In Baltimore City Planning Commission OKs proposal to...

City/County Digest

November 05, 1999|By From staff reports

In Baltimore City

Planning Commission OKs proposal to convert apartments

The Planning Commission approved yesterday a proposed $17 million conversion of the Northway apartments at 3700 N. Charles St. into upscale housing for senior citizens despite protests from a half-dozen of the nearly 200 residents who would be displaced by the project.

Morningside Developments Inc.'s proposal requires that all residents of the 85-unit building vacate their units. At the request of planning commissioners, Morningside representatives promised to give residents 90 days' notice.

The City Council's land-use committee will consider a bill to authorize the project at 5: 30 p.m. Thursday in Council Chambers in City Hall, 100 N. Holliday St.

Water levels in reservoirs remain well below normal

The drought might be over, but water levels in Baltimore's reservoir system remain well below normal for this time of year, according to the U.S. Geological Survey.

The city's three reservoirs were at 69 percent of capacity at the end of last month. That is up from a low of 45 percent in mid-August, but 83 percent of normal for October, the USGS said.

October stream flows in Maryland were decreasing from record September rates, but at normal to above-normal rates. Ground water levels increased in the region, but they, too, remained below normal.

`Cantor's Cabaret' to offer tunes by Jewish composers

Cantor Nancy Ginsberg of Har Sinai Congregation in Upper Park Heights, Cantor Perry Fine of Congregation Beth El in South Orange, N.J., and singer-pianist Kenneth Gould will perform in a Cantor's Cabaret at 3 p.m. Nov. 14 at Har Sinai Congregation, 6300 Park Heights Ave.

The cabaret will feature show tunes by Jewish composers. Admission is free, but reservations are required. Information: 410-764-2882.

In Baltimore County

Wine tasting and festival to raise funds for firehouse

HEREFORD -- A festival and wine tasting to raise money for a new fire station in northern Baltimore County is scheduled for tomorrow in Hereford.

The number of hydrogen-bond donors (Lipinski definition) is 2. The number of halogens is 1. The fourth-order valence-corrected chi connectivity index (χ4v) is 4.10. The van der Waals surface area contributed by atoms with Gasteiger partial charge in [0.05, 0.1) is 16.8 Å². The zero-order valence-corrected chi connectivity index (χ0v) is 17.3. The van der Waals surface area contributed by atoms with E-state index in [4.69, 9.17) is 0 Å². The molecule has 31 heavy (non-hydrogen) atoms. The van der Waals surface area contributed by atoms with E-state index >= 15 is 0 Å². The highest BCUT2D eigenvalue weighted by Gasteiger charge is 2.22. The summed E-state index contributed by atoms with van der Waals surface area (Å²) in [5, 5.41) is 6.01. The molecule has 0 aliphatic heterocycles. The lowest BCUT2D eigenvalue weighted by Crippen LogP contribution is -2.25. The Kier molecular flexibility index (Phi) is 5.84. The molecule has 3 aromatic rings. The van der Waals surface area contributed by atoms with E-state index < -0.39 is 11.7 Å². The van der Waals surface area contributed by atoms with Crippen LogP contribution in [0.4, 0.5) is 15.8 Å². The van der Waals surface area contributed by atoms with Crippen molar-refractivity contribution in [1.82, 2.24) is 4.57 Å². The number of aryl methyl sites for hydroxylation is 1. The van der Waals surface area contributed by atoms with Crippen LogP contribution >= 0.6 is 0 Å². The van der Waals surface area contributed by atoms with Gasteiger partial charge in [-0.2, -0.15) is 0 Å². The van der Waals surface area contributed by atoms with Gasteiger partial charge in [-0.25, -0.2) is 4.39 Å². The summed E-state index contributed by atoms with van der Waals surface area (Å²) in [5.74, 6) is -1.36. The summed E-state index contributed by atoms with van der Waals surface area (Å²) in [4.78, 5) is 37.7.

Wines from area vineyards will be on display at Hereford Volunteer Fire Company's fall festival, which also is to include music, arts and crafts and food. Wine critic Robert Parker Jr. is scheduled to attend.

The festival is scheduled for 11 a.m. to 6 p.m., at a field across from the Sparks State Bank branch on Mount Carmel Road, east of Interstate 83. The $10 admission fee, which includes tasting coupons and a wine glass, will go toward construction of a new firehouse, a fire company official said.

3 guards hurt as youths try to escape from Hickey

CUB HILL -- Three guards were injured late Wednesday night during an escape attempt by two youths at Charles H. Hickey Jr. School.

The 16- and 17-year-old males unsuccessfully tried to escape between 11: 15 p.m. and 11: 30 p.m. from a unit that holds older, repeat offenders for nine to 12 months, said Bob Kannenberg, a spokesman for the Department of Juvenile Justice.

One guard suffered lacerations behind the left ear that required 11 stitches. The other two guards suffered minor injuries. State police are investigating and charges are pending, Kannenberg said. The youths have been placed in seclusion.

Synagogue to hold series on caring for aging parents

REISTERSTOWN -- Adat Chaim, a Conservative synagogue, and Jewish Family Services will present "A Jewish Guide to Planning for the Later Years: A Comprehensive Workshop," on six Sunday mornings, this month through Dec. 19.

The workshop is designed to meet the concerns of aging baby boomers who increasingly must care for elderly parents. Sessions will be held at Adat Chaim, 115 Cockeys Mill Road, from 9: 15 a.m. to 10: 45 a.m., beginning this Sunday. No session is scheduled Nov. 28.

The cost is $36 for the six sessions, or $10 for an individual session. Information: 410-833-7485.

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